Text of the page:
Hydrocodone vs. oxycodone

Both hydrocodone and oxycodone provide good pain relief…but oxycodone withdrawal is more severe. Review similarities and differences to choose between hydrocodone and oxycodone here.

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Reviewed by: Dr. Dili Gonzalez, M.D. Dr. Juan Goecke, M.D.

ARTICLE OVERVIEW: Oxycodone and hydrocodone are prescription pain medications. Both can treat short-term pain or pain that is chronic, or long-term but also interfere with your central nervous system’s pain signals. They prevent the nerves in your body from sending pain signals to your brain. The differences between the two are primarily in the side effects they cause.



According to the database, PubChem, hydrocodone is a narcotic analgesic used for the treatment of moderate to moderately severe pain. It is also used as a cough suppressant. In fact, studies indicate that hydrocodone is as effective or more effective than codeine for the suppression of cough and almost equivalent to morphine for pain relief. There are several hundred products brand and generic hydrocodone marketed, most of which are combined products. The most frequently prescribed combination is hydrocodone and acetaminophen (Vicodin, Lortab). [1]

Also listed in the PubChem database, oxycodone is a narcotic analgesic, widely prescribed in the United States. The controlled-release tablets are prescribed for the treatment of moderate to severe pain when a continuous analgesic is needed for 24 hours for a prolonged period. It is marketed only as controlled release (OxyContin) and immediate release formulations (OxyIR, OxyFast), or in combination with other non-narcotic analgesics such as aspirin (Percodan) or acetaminophen (Percocet). [2]
Both hydrocodone and oxycodone are highly effective for moderate to severe pain relief. During clinical trials, oxycodone and hydrocodone have shown similar potent pain relieving effects in the first hour of treatment. However, some people claim that oxycodone pain relief is more intensive than hydrocodone.

Use Patterns

In the United States, 58.8 million oxycodone prescriptions were dispensed in 2013. According to the DEA, The Drug Enforcement Agency, hydrocodone is the most commonly prescribed opioid in the United States with more than 136 million prescriptions for hydrocodone-containing products dispensed in 2013 and nearly 65.5 million dispensed in the first six months of 2014. [3] More on U.S. prescribing rates for painkillers from the Centers for Disease Control here. [4]

Mechanisms Of Action

Both hydrocodone and oxycodone are formulated in laboratories. Although the formulas are based on natural opiates (codeine and thebaine), they are technically called “semi-synthetic opioids,” meaning they have been derived from natural opiate products.

The precise mechanism of the analgesic action of oxycodone is unknown. However, specific opioid receptors of the central nervous system have been identified for endogenous compounds with activity similar to opioids throughout the brain and spinal cord and play a role in the analgesic effects of this drug.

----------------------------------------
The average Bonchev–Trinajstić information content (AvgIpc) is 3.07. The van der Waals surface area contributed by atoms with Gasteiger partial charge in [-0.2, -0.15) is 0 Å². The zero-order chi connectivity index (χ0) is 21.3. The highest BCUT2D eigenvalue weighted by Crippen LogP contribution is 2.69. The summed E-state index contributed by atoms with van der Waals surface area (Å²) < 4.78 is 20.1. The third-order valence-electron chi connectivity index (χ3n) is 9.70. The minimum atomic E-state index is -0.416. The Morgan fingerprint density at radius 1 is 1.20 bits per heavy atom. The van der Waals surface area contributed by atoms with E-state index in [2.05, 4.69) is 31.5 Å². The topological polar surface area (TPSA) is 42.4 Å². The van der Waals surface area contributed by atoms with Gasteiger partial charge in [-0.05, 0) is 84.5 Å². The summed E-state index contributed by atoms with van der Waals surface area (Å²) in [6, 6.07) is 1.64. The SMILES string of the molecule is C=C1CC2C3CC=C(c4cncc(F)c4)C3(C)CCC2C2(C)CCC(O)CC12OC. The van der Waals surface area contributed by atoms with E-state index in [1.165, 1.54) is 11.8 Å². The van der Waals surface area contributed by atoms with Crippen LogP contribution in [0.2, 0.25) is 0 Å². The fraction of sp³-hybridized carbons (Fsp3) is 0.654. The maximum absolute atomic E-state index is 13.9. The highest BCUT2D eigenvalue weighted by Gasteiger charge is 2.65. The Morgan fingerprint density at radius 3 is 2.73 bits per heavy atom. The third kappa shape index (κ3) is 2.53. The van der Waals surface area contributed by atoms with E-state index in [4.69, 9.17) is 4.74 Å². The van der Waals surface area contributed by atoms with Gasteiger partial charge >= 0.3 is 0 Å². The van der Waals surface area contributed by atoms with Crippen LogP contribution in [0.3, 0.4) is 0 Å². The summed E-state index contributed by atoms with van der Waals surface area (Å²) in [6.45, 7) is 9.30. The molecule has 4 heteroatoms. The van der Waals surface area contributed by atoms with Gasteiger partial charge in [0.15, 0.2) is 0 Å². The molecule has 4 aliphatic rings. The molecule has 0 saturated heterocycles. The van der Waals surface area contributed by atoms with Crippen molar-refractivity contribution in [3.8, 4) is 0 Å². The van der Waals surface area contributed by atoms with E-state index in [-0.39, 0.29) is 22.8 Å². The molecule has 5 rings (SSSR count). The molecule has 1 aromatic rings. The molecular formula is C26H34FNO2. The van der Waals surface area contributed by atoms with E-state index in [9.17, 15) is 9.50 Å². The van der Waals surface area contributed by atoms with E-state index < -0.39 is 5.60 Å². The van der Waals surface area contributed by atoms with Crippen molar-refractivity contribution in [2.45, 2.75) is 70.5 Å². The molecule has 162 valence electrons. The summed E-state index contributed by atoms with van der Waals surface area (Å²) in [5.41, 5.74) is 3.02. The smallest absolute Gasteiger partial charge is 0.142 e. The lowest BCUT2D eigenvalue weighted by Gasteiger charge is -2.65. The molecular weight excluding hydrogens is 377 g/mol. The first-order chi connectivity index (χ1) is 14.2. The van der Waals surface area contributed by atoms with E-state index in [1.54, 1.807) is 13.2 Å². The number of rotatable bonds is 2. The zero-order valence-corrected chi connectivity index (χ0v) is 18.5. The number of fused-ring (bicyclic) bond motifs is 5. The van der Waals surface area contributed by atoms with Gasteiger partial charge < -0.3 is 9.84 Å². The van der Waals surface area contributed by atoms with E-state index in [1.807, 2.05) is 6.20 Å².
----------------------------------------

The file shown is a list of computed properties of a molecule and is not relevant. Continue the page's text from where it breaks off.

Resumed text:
Hydrocodone works by flooding opioid receptors in the brain, which is why you experience blocked pain, and increased serotonin that gives you a relaxed and pleasant feeling throughout the body. It works by changing the way the brain and nervous system respond to pain.

However, both drugs also affect the pleasure center of the brain. They both cause euphoria and can be habit forming. Check out this illustration of the reward center of the brain from this article published in 2002 in Addiction Science & Clinical Practice. [5]


Hydrocodone dosing:

  • 5 to 10 mg every 4 to 6 hours as needed for pain (maximum 60 mg/day).
  • Dose for extended release tablets is 10mg capsule every 12 hours.

Oxycodone dosing:

  • 2.5 to 5 every 6 hours as needed for pain.
  • Dose for the extended release tablets is 10 to 40 mg every 12 hours.

Side Effects

Hydrocodone and oxycodone have common side effects like dizziness, nausea, vomiting, constipation, dry mouth and sweating. Both opioids can impair thinking and the physical abilities to drive or operate machinery. They can also slow breathing in the elderly, disabled, and people with serious lung disease. However, these two narcotics differ mainly in their serious adverse effects.

The hydrocodone side effects are the following:

  • Back pain.
  • Chills.
  • Hot flashes.
  • Muscle spasms.
  • Peripheral edema (swelling).
  • Tachycardia (rapid heartbeat).
  • Tremor.
  • Upper respiratory tract infections.
  • Urinary tract infections.

The oxycodone side effects are the following

  • Anxiety.
  • Asthenia (loss of energy or strength).
  • Confusion.
  • Depression.
  • Dermatitis.
  • Dry skin.
  • Flatulence.
  • Gastritis (inflammation especially of the mucous membrane of the stomach).
  • Hiccups.
  • Impotence.
  • Insomnia.
  • Tinnitus (ringing or buzzing in the ears).
  • Twitching.

Oxycodone is more likely to cause side effects of dizziness and drowsiness, as well as fatigue, headaches, and feelings of euphoria. Hydrocodone is more likely to cause constipation and stomach pain.

Safety Considerations

The considerations to be taken when taking hydrocodone or oxycodone are similar, among which are:

1. The combination of these narcotics with other drugs that suppress the central nervous system can increase the risk of respiratory depression. So, if you mix either hydrocodone or oxycodone with other drugs, your system can become so sedated that your lungs cannot absorb enough oxygen to breathe, which can lead to coma and death. Drugs to avoid include tranquilizers (Valium), hypnotics (Ambien, Intermezzo), benzodiazepines (Ativan, Xanax, Restoril), other narcotics (morphine, fentanyl or other products of the opium), and alcohol.

2. You should not take these opioids with a type of antidepressant called monoamine oxidase inhibitors or MAOIs [for example, isocarboxazide (Marplan), phenelzine (Nardil) and tranylcypromine (Parnate)] or other drugs that inhibit monoamine oxidase [for example, linezolid (Zyvox)], because the combination of these drugs with these narcotics can cause confusion, tremor, hyperactivity, high blood pressure, coma and even death. If you are taking an MAOI, talk to your doctor before you start taking opium products because you should stop taking MAOIs 14 days before you start opioid treatment.